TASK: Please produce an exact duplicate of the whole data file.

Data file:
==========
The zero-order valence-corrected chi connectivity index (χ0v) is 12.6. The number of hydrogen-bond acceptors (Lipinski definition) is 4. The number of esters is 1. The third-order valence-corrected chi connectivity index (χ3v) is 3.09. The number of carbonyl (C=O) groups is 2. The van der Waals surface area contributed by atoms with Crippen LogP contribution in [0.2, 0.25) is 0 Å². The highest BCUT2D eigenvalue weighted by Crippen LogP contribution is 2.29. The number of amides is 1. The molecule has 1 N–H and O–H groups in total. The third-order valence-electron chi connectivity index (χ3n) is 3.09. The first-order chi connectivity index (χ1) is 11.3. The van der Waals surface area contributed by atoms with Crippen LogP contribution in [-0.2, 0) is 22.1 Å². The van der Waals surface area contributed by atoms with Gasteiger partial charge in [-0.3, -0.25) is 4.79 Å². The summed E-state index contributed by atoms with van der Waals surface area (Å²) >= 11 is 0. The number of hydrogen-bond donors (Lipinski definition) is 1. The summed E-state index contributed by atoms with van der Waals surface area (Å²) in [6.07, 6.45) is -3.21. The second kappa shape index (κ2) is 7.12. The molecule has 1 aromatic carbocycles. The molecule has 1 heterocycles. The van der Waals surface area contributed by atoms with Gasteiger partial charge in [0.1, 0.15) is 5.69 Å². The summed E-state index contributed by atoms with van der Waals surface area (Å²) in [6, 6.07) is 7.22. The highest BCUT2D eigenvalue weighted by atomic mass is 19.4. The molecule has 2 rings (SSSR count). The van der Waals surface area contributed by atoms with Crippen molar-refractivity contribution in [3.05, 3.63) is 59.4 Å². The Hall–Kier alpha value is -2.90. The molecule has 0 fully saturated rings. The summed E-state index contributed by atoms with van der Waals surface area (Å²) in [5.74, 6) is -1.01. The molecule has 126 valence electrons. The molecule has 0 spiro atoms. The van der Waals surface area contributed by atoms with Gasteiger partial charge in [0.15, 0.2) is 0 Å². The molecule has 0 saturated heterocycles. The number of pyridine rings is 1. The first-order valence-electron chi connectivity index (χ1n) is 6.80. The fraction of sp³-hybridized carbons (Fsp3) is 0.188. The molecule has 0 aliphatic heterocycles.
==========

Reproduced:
The zero-order valence-corrected chi connectivity index (χ0v) is 12.6. The number of hydrogen-bond acceptors (Lipinski definition) is 4. The number of esters is 1. The third-order valence-corrected chi connectivity index (χ3v) is 3.09. The number of carbonyl (C=O) groups is 2. The van der Waals surface area contributed by atoms with Crippen LogP contribution in [0.2, 0.25) is 0 Å². The highest BCUT2D eigenvalue weighted by Crippen LogP contribution is 2.29. The number of amides is 1. The molecule has 1 N–H and O–H groups in total. The third-order valence-electron chi connectivity index (χ3n) is 3.09. The first-order chi connectivity index (χ1) is 11.3. The van der Waals surface area contributed by atoms with Crippen LogP contribution in [-0.2, 0) is 22.1 Å². The van der Waals surface area contributed by atoms with Gasteiger partial charge in [-0.3, -0.25) is 4.79 Å². The summed E-state index contributed by atoms with van der Waals surface area (Å²) >= 11 is 0. The number of hydrogen-bond donors (Lipinski definition) is 1. The summed E-state index contributed by atoms with van der Waals surface area (Å²) in [6.07, 6.45) is -3.21. The second kappa shape index (κ2) is 7.12. The molecule has 1 aromatic carbocycles. The molecule has 1 heterocycles. The van der Waals surface area contributed by atoms with Gasteiger partial charge in [0.1, 0.15) is 5.69 Å². The summed E-state index contributed by atoms with van der Waals surface area (Å²) in [6, 6.07) is 7.22. The highest BCUT2D eigenvalue weighted by atomic mass is 19.4. The molecule has 2 rings (SSSR count). The van der Waals surface area contributed by atoms with Crippen molar-refractivity contribution in [3.05, 3.63) is 59.4 Å². The Hall–Kier alpha value is -2.90. The molecule has 0 fully saturated rings. The summed E-state index contributed by atoms with van der Waals surface area (Å²) in [5.74, 6) is -1.01. The molecule has 126 valence electrons. The molecule has 0 spiro atoms. The van der Waals surface area contributed by atoms with Gasteiger partial charge in [0.15, 0.2) is 0 Å². The molecule has 0 saturated heterocycles. The number of pyridine rings is 1. The first-order valence-electron chi connectivity index (χ1n) is 6.80. The fraction of sp³-hybridized carbons (Fsp3) is 0.188. The molecule has 0 aliphatic heterocycles.